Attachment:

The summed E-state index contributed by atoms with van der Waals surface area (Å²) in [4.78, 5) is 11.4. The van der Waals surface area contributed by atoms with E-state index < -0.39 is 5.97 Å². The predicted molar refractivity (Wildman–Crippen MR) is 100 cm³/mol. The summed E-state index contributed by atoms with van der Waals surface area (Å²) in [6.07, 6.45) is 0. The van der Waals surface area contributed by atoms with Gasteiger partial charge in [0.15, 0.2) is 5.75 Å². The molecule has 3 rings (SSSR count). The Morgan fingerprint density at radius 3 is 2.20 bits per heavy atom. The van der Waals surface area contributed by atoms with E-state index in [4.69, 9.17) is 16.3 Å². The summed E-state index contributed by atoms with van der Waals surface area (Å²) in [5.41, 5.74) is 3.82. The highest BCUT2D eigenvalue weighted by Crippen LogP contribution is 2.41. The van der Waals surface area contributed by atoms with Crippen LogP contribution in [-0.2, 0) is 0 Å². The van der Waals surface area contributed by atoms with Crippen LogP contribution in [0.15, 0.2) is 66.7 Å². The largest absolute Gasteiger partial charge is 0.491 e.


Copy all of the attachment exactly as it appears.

The summed E-state index contributed by atoms with van der Waals surface area (Å²) in [4.78, 5) is 11.4. The van der Waals surface area contributed by atoms with E-state index < -0.39 is 5.97 Å². The predicted molar refractivity (Wildman–Crippen MR) is 100 cm³/mol. The summed E-state index contributed by atoms with van der Waals surface area (Å²) in [6.07, 6.45) is 0. The van der Waals surface area contributed by atoms with Gasteiger partial charge in [0.15, 0.2) is 5.75 Å². The molecule has 3 rings (SSSR count). The Morgan fingerprint density at radius 3 is 2.20 bits per heavy atom. The van der Waals surface area contributed by atoms with E-state index in [4.69, 9.17) is 16.3 Å². The summed E-state index contributed by atoms with van der Waals surface area (Å²) in [5.41, 5.74) is 3.82. The highest BCUT2D eigenvalue weighted by Crippen LogP contribution is 2.41. The van der Waals surface area contributed by atoms with Crippen LogP contribution in [-0.2, 0) is 0 Å². The van der Waals surface area contributed by atoms with Crippen LogP contribution in [0.15, 0.2) is 66.7 Å². The largest absolute Gasteiger partial charge is 0.491 e.